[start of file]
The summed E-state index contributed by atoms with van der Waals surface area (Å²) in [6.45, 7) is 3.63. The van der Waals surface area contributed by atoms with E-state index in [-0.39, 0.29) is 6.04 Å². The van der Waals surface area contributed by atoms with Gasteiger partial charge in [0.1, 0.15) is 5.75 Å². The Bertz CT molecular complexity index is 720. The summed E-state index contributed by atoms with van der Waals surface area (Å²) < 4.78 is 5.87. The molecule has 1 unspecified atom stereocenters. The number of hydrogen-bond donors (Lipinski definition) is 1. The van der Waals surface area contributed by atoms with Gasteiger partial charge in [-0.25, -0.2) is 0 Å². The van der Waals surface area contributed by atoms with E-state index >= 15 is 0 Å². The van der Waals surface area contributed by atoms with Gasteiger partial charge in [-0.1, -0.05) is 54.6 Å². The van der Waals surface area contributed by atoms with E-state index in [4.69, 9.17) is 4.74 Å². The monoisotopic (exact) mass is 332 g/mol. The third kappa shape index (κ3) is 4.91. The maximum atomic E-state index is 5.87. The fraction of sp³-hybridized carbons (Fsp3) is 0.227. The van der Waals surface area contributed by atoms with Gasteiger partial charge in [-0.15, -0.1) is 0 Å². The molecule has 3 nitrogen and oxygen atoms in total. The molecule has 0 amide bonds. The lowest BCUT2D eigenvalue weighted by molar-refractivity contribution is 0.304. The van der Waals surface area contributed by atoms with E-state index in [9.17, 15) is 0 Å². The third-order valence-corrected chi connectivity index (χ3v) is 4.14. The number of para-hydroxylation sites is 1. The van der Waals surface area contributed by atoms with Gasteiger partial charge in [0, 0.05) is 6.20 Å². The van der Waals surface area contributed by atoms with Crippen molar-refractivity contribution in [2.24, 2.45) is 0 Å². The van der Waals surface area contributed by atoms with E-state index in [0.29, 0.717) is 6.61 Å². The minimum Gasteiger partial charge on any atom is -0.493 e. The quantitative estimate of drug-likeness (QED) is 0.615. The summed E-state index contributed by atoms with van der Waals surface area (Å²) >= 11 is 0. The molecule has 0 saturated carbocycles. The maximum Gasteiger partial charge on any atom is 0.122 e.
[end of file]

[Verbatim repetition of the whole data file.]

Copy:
The summed E-state index contributed by atoms with van der Waals surface area (Å²) in [6.45, 7) is 3.63. The van der Waals surface area contributed by atoms with E-state index in [-0.39, 0.29) is 6.04 Å². The van der Waals surface area contributed by atoms with Gasteiger partial charge in [0.1, 0.15) is 5.75 Å². The Bertz CT molecular complexity index is 720. The summed E-state index contributed by atoms with van der Waals surface area (Å²) < 4.78 is 5.87. The molecule has 1 unspecified atom stereocenters. The number of hydrogen-bond donors (Lipinski definition) is 1. The van der Waals surface area contributed by atoms with Gasteiger partial charge in [-0.25, -0.2) is 0 Å². The van der Waals surface area contributed by atoms with E-state index >= 15 is 0 Å². The van der Waals surface area contributed by atoms with Gasteiger partial charge in [-0.1, -0.05) is 54.6 Å². The van der Waals surface area contributed by atoms with E-state index in [4.69, 9.17) is 4.74 Å². The monoisotopic (exact) mass is 332 g/mol. The third kappa shape index (κ3) is 4.91. The maximum atomic E-state index is 5.87. The fraction of sp³-hybridized carbons (Fsp3) is 0.227. The van der Waals surface area contributed by atoms with Gasteiger partial charge in [-0.15, -0.1) is 0 Å². The molecule has 3 nitrogen and oxygen atoms in total. The molecule has 0 amide bonds. The lowest BCUT2D eigenvalue weighted by molar-refractivity contribution is 0.304. The van der Waals surface area contributed by atoms with E-state index in [9.17, 15) is 0 Å². The third-order valence-corrected chi connectivity index (χ3v) is 4.14. The number of para-hydroxylation sites is 1. The van der Waals surface area contributed by atoms with Gasteiger partial charge in [0, 0.05) is 6.20 Å². The van der Waals surface area contributed by atoms with Crippen molar-refractivity contribution in [2.24, 2.45) is 0 Å². The van der Waals surface area contributed by atoms with E-state index in [0.29, 0.717) is 6.61 Å². The minimum Gasteiger partial charge on any atom is -0.493 e. The quantitative estimate of drug-likeness (QED) is 0.615. The summed E-state index contributed by atoms with van der Waals surface area (Å²) >= 11 is 0. The molecule has 0 saturated carbocycles. The maximum Gasteiger partial charge on any atom is 0.122 e.